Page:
| 2.1°C Dublin

'Heartbreaking' Boxer Katelynn Phelan opens up about impact of being bullied at school

"Tell people what is going on because if you keep everything in it will make things worse and hurt you more"


Boxer Katelynn Phelan

Boxer Katelynn Phelan

Boxer Katelynn Phelan

Being defiant has characterised the life of Ireland's newest world boxing champion Katelynn Phelan.

She went behind her dad's back to start boxing at the age of six.

She defied bullies who made her life intolerable in secondary school.

She celebrated her 18th birthday by going against her parent's wishes and obtaining a professional boxing licence.

Last October she rolled the dice and defied the odds yet again.

She went to Germany where she outclassed the previously unbeaten local favourite Jessica Schadko in her home gym to secure three world title belts in only her fourth professional fight.

"I'm a very stubborn person and if someone tells me not to do something, I will do it," says the 20-year-old.

The Phelans are the archetypical boxing family. Katelynn's father Paddy - who is now her joint-trainer along with Ultimate Hell TV star Niall Barrett - has had a lifelong involvement in the sport. Her older brother Allan is a pro fighter.


Katelynn Phelan

Katelynn Phelan

Katelynn Phelan

"When I grew up boxing was all around me and from about the age of five I used to go to Royston Boxing Club in Newbridge with my two brothers and my dad for training.

"My dad didn't want me boxing. It was kind of forbidden in those days. But I went over his head and persuaded the head coach Tom McDermott to allow me." Later her dad founded St Brigid's Boxing club in Kildare town and became her coach.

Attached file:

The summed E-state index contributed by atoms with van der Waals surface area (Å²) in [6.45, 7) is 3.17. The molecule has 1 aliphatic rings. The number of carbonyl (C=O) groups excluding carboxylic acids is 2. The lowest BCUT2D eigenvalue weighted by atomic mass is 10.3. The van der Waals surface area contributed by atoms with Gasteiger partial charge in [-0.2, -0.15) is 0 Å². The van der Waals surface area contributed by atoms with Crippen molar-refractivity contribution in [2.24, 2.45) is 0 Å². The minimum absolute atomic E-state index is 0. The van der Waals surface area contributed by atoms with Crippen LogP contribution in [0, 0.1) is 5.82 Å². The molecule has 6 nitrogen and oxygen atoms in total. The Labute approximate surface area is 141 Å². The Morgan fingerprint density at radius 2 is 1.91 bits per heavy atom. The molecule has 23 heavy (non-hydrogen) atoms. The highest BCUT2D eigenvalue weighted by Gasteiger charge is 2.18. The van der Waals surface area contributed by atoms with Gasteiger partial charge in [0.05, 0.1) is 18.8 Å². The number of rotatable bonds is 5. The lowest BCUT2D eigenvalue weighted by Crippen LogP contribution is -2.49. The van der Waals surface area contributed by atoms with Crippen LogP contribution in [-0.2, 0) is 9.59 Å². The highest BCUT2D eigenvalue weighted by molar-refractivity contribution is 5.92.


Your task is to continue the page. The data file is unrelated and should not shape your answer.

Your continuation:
Katelynn was 12 when Katie Taylor changed the face of women's boxing in Ireland when she won the gold medal at the London Olympics in 2012. "Katie was my hero. Every girl who boxes looks up to her."

By her mid-teens Phelan was unbeatable in Ireland and had won a bronze medal at European level. But her school life was miserable.

"When I went to secondary school I started to be bullied by other girls. At first, I didn't realise when it was happening.

"I just thought they were having a laugh. But then it got pretty serious and started impacting on my mental health.

"I think they turned against me because I was succeeding in boxing. They didn't like the fact that I was friendly with guys in the boxing club that they wanted to go out with.

"It was heartbreaking because we all grew up together and had been close friends.

"I ended up having severe anxiety and depression. I'm not afraid to talk about these things. I was really in a bad place mentally.

"I'd wake up in the morning and fake being sick and pretend there was something wrong with me because I didn't want to go to school."


Boxer Katelynn Phelan and her trainer Niall Barrett

Boxer Katelynn Phelan and her trainer Niall Barrett

Boxer Katelynn Phelan and her trainer Niall Barrett